Callen (Part One)
Spilled blood, no matter how dark, no matter how tainted, was almost invisible against this crimson sand. And a limp body, no matter how cruel its life had once been, was nothing more than a dirty mark on the surface of a pristine hell, a place of dust, desolation and empty sky.
He had attacked her. He had attacked her with passion and arrogance, with more pleasure than duty alone would allow. He had attacked her with the perfect weapon, a thing that had danced with almost as much delight as its master. It had been a devilish rapier, and he a devilish man; all sharp edges, cruel shine and blood lust.
And she had killed him.
She had killed him with a pitchfork.
Cal dropped the implement, struck suddenly immobile. The cursed thing unsettled the dust, stirring up tiny clouds at her feet.
But he was dead. And such details meant nothing.
Though her face was calm and her hand steady, it was all she could do to keep the Phoenix contained. The beast boiled inside her and the flames of its desperation burnt hotter, once more, than the desert sun that beat upon her back.
Cal's mouth moved to form words of apology. But her voice had become rusted by lack of use and she had spent too many years alone, but for her goats, to speak now.
Besides, an apology to a dead man was a futile one indeed.
As his blood soaked into the lifeless ground, trickling along hairline cracks and dripping, sickening, viscous, over the edges of a hundred tiny fissures, Cal stood over him. Her breathing was laboured already, the sweat pouring from her back.
And still the Phoenix fought.
This man was dead, his heart still. And with his sacrifice a legend had been reborn, the Phoenix bursting into life along every inch of Cal's veins. It was strong, this creature, it was fresh. And it battled tirelessly for life.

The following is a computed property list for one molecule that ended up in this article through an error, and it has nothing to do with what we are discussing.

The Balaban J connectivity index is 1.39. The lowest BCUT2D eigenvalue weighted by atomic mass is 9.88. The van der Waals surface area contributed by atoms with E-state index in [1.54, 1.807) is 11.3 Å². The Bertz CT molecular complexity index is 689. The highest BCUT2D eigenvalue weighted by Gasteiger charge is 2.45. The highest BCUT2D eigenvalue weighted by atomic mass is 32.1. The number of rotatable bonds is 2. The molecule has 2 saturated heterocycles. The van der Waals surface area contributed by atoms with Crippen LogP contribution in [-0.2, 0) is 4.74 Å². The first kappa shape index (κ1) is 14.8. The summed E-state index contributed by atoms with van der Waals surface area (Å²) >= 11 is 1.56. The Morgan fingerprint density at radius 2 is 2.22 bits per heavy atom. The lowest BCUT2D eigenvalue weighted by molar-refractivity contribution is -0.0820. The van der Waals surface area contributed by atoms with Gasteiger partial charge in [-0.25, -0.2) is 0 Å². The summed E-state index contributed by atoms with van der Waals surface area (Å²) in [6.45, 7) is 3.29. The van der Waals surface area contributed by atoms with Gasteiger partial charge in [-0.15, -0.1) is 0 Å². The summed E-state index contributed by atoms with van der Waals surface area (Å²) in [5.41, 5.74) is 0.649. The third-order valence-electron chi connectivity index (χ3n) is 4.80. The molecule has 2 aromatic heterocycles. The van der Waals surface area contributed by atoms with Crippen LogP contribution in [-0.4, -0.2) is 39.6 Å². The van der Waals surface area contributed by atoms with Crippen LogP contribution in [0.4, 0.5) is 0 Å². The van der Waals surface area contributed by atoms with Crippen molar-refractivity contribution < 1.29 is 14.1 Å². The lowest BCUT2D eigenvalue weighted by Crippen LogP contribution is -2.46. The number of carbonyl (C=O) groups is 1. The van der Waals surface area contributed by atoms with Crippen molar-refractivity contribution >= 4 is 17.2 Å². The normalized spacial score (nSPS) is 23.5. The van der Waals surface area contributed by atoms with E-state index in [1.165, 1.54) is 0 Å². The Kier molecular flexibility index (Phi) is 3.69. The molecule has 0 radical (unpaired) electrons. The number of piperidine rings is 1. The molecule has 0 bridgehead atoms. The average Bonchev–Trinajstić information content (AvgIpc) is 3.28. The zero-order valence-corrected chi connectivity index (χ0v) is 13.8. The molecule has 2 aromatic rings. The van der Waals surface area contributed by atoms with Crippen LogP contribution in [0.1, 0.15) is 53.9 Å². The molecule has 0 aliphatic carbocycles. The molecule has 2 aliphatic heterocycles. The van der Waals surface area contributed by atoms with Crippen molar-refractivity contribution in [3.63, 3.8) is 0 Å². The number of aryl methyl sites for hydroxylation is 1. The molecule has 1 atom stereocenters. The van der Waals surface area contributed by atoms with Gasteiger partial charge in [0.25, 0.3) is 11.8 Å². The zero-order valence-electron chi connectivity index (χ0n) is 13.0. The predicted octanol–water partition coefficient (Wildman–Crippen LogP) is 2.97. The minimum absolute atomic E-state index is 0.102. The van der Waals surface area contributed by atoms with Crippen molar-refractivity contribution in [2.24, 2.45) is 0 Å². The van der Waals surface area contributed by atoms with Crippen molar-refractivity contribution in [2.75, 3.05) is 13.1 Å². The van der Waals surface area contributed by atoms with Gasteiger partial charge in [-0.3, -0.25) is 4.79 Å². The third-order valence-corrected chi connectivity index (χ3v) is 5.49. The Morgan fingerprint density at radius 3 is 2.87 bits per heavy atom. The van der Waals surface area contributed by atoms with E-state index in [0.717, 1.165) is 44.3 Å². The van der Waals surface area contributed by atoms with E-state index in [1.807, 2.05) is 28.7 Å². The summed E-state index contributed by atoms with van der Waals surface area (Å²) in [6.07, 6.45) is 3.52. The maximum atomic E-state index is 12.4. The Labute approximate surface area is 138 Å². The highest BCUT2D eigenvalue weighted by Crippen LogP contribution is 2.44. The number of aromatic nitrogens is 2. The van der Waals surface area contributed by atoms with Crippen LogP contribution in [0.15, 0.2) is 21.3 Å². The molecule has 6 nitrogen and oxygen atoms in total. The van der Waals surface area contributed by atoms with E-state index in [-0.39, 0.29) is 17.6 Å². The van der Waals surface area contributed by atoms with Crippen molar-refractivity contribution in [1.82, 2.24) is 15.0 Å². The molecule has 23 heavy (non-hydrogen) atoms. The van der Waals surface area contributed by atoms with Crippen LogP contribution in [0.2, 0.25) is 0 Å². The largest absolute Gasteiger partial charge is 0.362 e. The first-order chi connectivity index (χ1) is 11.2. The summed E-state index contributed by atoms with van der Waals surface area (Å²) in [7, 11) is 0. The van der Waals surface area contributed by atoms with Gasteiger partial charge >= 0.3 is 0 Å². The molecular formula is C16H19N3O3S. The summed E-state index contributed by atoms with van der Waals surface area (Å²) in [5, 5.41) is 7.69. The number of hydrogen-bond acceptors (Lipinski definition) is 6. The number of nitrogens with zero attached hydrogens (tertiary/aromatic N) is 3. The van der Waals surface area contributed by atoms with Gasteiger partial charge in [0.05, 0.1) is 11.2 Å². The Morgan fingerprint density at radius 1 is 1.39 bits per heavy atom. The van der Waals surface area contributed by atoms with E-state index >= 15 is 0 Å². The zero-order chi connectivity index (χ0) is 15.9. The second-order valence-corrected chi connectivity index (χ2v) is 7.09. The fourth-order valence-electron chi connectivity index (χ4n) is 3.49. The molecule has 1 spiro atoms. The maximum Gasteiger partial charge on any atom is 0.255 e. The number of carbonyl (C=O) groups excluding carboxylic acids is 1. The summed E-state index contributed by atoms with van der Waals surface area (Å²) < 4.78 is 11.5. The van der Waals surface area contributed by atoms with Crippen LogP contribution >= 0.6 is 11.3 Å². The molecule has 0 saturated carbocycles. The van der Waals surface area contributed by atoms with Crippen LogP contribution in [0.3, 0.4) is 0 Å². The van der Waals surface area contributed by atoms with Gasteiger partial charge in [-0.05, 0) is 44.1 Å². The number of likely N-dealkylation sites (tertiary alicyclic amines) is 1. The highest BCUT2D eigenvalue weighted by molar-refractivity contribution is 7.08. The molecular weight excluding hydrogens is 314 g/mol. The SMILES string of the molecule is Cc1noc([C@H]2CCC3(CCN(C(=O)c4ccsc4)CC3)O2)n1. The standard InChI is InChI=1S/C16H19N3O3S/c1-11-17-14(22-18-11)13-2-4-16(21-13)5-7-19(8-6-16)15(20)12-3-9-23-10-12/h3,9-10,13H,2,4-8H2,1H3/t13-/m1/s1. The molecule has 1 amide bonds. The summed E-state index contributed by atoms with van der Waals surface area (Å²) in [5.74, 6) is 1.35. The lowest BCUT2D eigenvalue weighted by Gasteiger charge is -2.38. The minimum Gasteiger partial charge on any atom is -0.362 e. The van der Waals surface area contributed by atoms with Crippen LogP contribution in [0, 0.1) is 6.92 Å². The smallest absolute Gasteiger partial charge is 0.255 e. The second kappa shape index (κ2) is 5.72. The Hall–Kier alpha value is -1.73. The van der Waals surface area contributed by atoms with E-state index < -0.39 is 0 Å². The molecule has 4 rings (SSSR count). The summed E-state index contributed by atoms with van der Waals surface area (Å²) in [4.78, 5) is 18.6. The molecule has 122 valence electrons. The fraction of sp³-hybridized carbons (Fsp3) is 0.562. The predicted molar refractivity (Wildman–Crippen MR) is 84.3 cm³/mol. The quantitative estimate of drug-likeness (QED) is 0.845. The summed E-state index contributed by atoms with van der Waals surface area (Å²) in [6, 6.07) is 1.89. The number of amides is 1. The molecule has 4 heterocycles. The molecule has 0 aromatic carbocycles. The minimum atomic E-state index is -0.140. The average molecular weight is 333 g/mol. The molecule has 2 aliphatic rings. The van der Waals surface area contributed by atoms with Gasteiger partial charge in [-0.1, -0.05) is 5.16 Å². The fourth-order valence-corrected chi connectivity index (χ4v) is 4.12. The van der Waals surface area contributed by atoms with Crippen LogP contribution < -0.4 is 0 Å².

She had not prepared herself for this. She was not ready.
Cal closed her eyes, focusing on the beast. It burnt too strong, the flames of its anger flooding agony through every molecule of her being. But still she pushed it down, trapping its will beneath her heart, anchoring its passion to her bones and drowning its fury in the darkest pit of her stomach.
It was not enough.
The Phoenix could never be contained by will alone, no magic to kill a god. The bird may quiet, as she strangled it within the physical confines of her body, but no battle, only stagnancy, might slow the heart of this demon.
Sighing, Cal leant over his still form and delicately brushed his eyelids shut. She could not pretend his death had troubled her, no matter how desperately she wished for it to be true. She would have given anything for even the smallest kind of innocence but there was no denying that the Phoenix lived only to sate its hunger with bloody murder, and that the creature had found itself in gleeful victory a thousand times over.
Truly, he had never stood a chance. As soon as he had drawn that thing, he had died.
In the darkness behind her eyes, the beast screamed. Now was the time to leave. Now was the time to start forgetting again.
Standing, Cal's eye caught sight of his sword and such a simple thing stopped her heart. In that moment, a moment that had been preceded only by the void of lost memories so horrific that even the space left behind was a dark and terrible thing, she knew what it meant to feel true fear.